When most of us think of augmented reality, thanks to Google, we think of dorky glasses with an ugly camera mounted on the frame. But what about the other senses? What if all of them were augmented and all those augmentations worked in concert?
That broader view of AR might be closer to what tech companies will be unveiling in the next couple of years. Humans take in enormous amounts of sensory input every second. We make judgements about threats, reactions, choices and pleasures from subtle and dramatic changes in the patina of inputs we’re swaddled in.
Some decisions are made on minuscule cues — a wink, a flicker at the periphery of vision, a rough burr on a flat surface, a chirp.
So, for AR to be effective, sometimes its outputs can be incredibly low bandwidth. When I’m running with my Apple Watch, for example, I’m tuned to a subtle pattern on my wrist that connotes a kilometre mark. For the first month I didn’t notice it regularly, now it’s simply a part of the information that touches convey to me — information that augments my knowledge about the exact distance I’ve travelled.
A Kickstarter project called the Vue AR glasses uses the same idea, except with vision. The Vue doesn’t project images on your retina nor record video. Instead it simply blinks a small LED at the edge of your vision to let you know you have a text or a message. Different colours can indicate who the missive is from. The glasses also allow you to get and transmit audio information via bone conduction.
Bone conduction is a really old technology. It bypasses the ear canal and sends sounds via the bones of the skull. That leaves your ears wide open to catch real-world signals. And, you don’t have earphones in your ears so the bone-conducted information is private and unobtrusive. And again, audio cues from the glasses need not be complex. A signal from the left temple may mean a left turn towards a destination, for example. And, because the bone-conducted sounds are in stereo, directional cues can be very carefully tuned across the acoustic landscape.
And directional cues don’t need to be limited to the skull. The India-based company Lechal is already selling insoles that can convey information to your feet using another old technology: haptics. Haptic feedback is the result of carefully controlled vibrations that can simulate a variety of cues and surfaces. The old “rumble packs” on console game controllers used off-balance motors to send crude signals to players. Haptics today use a mix of variations in force and frequency to fool fingers into thinking they’ve pressed a touchpad, hit the end of a list or have scrolled through a notched contact list. And neuroscientists are using even more dielectric haptics to give amputees a sophisticated sense of touch.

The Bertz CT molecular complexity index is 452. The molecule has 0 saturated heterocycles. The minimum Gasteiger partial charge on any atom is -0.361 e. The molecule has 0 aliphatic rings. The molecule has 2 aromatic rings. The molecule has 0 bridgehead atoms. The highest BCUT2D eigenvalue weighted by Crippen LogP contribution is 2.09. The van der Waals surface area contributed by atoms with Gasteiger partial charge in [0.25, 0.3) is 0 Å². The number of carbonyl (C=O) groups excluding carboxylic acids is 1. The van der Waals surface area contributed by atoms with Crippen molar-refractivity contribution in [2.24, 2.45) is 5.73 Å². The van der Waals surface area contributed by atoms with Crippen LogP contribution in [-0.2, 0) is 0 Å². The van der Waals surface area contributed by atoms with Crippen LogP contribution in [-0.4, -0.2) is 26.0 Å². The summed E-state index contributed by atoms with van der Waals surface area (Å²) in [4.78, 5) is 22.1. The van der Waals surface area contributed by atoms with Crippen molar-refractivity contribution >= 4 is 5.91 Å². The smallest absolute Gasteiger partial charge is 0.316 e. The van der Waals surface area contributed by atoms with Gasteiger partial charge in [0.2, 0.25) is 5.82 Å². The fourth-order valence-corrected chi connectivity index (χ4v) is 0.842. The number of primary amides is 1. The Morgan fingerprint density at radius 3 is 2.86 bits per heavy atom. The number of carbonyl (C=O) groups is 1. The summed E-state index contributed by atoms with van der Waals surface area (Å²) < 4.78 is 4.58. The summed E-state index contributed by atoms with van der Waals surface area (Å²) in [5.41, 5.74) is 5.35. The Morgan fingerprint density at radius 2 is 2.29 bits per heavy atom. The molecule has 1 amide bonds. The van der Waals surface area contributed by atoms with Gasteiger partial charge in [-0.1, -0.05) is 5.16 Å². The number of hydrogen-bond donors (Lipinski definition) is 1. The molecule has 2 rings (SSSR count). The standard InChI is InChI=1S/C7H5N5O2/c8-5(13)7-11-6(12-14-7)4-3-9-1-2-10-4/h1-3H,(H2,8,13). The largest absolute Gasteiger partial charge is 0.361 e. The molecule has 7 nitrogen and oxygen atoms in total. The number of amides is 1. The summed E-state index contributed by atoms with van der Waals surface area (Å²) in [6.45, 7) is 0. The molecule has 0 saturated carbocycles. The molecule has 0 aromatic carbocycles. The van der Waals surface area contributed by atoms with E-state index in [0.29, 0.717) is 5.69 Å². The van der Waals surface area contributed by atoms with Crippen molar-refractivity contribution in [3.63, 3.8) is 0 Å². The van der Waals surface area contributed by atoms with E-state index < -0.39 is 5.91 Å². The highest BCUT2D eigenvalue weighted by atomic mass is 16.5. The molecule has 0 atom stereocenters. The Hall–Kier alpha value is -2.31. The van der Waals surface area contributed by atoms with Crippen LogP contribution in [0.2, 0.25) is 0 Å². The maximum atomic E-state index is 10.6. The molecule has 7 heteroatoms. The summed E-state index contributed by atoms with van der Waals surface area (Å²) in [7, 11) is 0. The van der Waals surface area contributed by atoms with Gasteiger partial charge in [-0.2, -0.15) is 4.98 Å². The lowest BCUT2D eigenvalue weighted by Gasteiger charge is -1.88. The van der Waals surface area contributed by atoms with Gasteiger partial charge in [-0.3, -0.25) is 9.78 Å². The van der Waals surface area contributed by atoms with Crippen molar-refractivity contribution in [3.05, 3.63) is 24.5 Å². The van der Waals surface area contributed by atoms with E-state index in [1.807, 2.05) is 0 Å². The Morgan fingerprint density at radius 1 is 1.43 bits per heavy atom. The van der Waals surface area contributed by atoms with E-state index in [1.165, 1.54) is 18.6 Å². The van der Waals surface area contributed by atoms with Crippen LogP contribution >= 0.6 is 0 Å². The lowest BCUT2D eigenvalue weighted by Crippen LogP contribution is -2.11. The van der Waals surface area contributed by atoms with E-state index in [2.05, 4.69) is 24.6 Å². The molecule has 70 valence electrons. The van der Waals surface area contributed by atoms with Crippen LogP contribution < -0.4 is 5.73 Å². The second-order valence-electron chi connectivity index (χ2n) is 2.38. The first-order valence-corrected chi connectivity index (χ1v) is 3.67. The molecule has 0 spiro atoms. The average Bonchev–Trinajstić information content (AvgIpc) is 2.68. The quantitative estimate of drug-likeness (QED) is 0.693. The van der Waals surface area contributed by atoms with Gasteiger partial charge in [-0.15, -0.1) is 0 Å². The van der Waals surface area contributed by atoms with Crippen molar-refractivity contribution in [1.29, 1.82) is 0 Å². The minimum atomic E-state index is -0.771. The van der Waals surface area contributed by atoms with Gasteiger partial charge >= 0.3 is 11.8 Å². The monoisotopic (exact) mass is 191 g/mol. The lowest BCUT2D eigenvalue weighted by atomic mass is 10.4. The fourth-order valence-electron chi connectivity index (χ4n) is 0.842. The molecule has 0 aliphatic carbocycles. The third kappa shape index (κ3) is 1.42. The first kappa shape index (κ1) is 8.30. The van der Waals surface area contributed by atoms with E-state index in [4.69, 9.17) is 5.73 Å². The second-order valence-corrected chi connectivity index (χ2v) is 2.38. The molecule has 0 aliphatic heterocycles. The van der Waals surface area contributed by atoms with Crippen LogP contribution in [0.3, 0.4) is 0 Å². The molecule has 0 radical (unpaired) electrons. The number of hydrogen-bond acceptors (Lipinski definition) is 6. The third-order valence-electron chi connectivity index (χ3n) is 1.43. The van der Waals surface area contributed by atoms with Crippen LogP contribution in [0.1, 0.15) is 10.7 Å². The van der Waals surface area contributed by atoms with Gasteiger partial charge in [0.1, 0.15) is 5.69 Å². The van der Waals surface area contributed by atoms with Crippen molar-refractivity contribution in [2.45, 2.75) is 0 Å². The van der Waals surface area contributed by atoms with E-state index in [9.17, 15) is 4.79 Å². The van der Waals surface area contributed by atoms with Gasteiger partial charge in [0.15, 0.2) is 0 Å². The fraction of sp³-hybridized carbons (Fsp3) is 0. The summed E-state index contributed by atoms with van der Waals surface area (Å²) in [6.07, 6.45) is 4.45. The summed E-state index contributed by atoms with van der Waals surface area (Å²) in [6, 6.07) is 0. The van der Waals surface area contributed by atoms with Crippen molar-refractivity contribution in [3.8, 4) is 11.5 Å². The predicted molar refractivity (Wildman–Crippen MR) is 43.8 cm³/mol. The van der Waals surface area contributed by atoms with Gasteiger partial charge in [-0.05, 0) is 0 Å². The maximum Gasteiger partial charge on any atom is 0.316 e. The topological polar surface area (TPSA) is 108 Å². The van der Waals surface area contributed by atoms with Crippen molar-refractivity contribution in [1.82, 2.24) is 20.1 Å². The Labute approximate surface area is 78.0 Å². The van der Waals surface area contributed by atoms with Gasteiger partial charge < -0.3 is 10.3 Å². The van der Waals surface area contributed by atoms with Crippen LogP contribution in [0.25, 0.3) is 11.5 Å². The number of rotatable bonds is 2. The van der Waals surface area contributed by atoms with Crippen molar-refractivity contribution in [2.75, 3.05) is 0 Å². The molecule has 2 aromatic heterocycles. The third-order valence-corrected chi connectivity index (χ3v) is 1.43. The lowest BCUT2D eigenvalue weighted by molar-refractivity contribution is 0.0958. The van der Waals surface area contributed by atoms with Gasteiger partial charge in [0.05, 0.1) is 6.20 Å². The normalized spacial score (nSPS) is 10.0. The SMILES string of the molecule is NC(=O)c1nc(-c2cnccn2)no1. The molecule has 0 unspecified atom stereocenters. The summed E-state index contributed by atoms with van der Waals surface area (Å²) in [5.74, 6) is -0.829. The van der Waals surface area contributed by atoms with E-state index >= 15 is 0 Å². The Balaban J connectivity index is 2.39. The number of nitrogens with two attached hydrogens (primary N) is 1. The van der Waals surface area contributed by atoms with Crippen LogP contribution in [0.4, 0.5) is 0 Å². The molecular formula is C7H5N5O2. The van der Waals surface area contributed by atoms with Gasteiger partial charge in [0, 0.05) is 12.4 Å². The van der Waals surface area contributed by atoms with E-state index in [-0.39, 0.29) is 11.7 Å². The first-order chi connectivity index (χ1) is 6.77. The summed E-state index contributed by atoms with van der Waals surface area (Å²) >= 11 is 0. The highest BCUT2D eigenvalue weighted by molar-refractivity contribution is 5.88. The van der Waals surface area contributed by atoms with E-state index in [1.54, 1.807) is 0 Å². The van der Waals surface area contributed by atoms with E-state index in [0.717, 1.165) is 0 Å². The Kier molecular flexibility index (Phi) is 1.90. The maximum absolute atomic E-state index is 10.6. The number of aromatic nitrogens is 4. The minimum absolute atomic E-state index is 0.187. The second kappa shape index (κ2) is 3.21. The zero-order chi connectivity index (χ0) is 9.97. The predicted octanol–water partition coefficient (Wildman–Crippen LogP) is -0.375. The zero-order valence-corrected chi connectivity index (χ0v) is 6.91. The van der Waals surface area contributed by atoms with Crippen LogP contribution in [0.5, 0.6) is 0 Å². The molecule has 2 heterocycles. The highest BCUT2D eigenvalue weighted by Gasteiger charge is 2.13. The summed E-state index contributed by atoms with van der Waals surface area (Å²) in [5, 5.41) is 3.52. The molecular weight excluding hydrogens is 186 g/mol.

Even smell, heat sensing and wind intensity can enhance AR and VR experiences. For example, the FeelReal gaming mask can convey heat, wind, humidity and smell to gamers. Again, this is based on old tech, as anyone who remembers Smell-o-Vision will attest.
All of this doesn’t rule out that near-future AR will not use high-bandwidth visual cues, like text, stills or video projected into our retinas from unobtrusive eyewear. But, that feedback, sensory and information data will certainly be coupled with other bodily inputs that will help us enhance our understanding of objects around us and the way we move through the world. And that augmentation will be private. No one need know when our wrist or insoles know the distance we’ve travelled or where we need to turn. The audio cues or voice in our head can be for us alone. The information cards that float in front of storefronts or historic sites can provide us with knowledge or reminders only we can see.
Like our actual senses, AR that amplifies those inputs will be a multi-input enhancement of how we already make sense of our environment, from the tops of our heads right down to the soles of our feet.
Wayne MacPhail has been a print and online journalist for 25 years, and is a long-time writer for rabble.ca on technology and the Internet.
Photo: Benjamin Linh VU/flickr